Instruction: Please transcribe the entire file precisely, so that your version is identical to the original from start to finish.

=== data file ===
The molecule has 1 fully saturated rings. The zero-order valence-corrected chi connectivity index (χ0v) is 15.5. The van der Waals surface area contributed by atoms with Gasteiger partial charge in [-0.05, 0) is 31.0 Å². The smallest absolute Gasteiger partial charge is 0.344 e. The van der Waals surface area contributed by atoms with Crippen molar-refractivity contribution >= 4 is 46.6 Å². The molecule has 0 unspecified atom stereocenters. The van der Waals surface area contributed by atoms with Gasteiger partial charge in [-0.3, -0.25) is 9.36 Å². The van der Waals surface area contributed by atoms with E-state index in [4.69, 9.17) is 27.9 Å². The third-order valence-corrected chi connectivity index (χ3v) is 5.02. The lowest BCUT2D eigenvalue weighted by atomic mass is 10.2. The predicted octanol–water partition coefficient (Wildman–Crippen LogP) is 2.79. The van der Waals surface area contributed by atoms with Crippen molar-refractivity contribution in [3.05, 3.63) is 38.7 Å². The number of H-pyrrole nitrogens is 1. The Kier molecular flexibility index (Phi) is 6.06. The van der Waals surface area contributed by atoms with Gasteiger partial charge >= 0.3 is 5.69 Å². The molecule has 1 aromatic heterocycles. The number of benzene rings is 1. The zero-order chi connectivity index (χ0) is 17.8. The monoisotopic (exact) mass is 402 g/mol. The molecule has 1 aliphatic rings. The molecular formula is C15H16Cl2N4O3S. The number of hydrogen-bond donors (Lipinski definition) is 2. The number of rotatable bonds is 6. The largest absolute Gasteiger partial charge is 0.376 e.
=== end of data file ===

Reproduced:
The molecule has 1 fully saturated rings. The zero-order valence-corrected chi connectivity index (χ0v) is 15.5. The van der Waals surface area contributed by atoms with Gasteiger partial charge in [-0.05, 0) is 31.0 Å². The smallest absolute Gasteiger partial charge is 0.344 e. The van der Waals surface area contributed by atoms with Crippen molar-refractivity contribution >= 4 is 46.6 Å². The molecule has 0 unspecified atom stereocenters. The van der Waals surface area contributed by atoms with Gasteiger partial charge in [-0.3, -0.25) is 9.36 Å². The van der Waals surface area contributed by atoms with E-state index in [4.69, 9.17) is 27.9 Å². The third-order valence-corrected chi connectivity index (χ3v) is 5.02. The lowest BCUT2D eigenvalue weighted by atomic mass is 10.2. The predicted octanol–water partition coefficient (Wildman–Crippen LogP) is 2.79. The van der Waals surface area contributed by atoms with Crippen molar-refractivity contribution in [3.05, 3.63) is 38.7 Å². The number of H-pyrrole nitrogens is 1. The Kier molecular flexibility index (Phi) is 6.06. The van der Waals surface area contributed by atoms with Gasteiger partial charge >= 0.3 is 5.69 Å². The molecule has 1 aromatic heterocycles. The number of benzene rings is 1. The zero-order chi connectivity index (χ0) is 17.8. The monoisotopic (exact) mass is 402 g/mol. The molecule has 1 aliphatic rings. The molecular formula is C15H16Cl2N4O3S. The number of hydrogen-bond donors (Lipinski definition) is 2. The number of rotatable bonds is 6. The largest absolute Gasteiger partial charge is 0.376 e.